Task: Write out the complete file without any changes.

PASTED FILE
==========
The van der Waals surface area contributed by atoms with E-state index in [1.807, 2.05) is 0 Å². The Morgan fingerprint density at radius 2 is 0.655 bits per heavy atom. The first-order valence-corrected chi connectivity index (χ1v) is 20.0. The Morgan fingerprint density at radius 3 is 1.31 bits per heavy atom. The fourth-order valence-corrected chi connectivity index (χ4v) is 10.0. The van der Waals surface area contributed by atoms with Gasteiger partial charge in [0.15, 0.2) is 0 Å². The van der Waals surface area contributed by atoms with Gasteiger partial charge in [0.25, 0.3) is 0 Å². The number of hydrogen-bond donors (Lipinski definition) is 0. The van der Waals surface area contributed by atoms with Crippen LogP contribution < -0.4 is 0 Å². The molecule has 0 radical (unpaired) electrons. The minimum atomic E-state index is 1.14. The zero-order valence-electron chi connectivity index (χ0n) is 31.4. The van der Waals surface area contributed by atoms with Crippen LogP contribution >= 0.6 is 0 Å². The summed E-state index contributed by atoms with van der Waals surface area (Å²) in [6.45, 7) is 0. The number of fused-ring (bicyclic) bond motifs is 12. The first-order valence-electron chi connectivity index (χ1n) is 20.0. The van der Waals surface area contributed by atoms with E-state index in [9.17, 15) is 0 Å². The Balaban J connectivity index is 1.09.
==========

The van der Waals surface area contributed by atoms with E-state index in [1.807, 2.05) is 0 Å². The Morgan fingerprint density at radius 2 is 0.655 bits per heavy atom. The first-order valence-corrected chi connectivity index (χ1v) is 20.0. The Morgan fingerprint density at radius 3 is 1.31 bits per heavy atom. The fourth-order valence-corrected chi connectivity index (χ4v) is 10.0. The van der Waals surface area contributed by atoms with Gasteiger partial charge in [0.15, 0.2) is 0 Å². The van der Waals surface area contributed by atoms with Gasteiger partial charge in [0.25, 0.3) is 0 Å². The number of hydrogen-bond donors (Lipinski definition) is 0. The van der Waals surface area contributed by atoms with Crippen LogP contribution < -0.4 is 0 Å². The molecule has 0 radical (unpaired) electrons. The minimum atomic E-state index is 1.14. The zero-order valence-electron chi connectivity index (χ0n) is 31.4. The van der Waals surface area contributed by atoms with Crippen LogP contribution >= 0.6 is 0 Å². The summed E-state index contributed by atoms with van der Waals surface area (Å²) in [6.45, 7) is 0. The number of fused-ring (bicyclic) bond motifs is 12. The first-order valence-electron chi connectivity index (χ1n) is 20.0. The van der Waals surface area contributed by atoms with E-state index in [9.17, 15) is 0 Å². The Balaban J connectivity index is 1.09.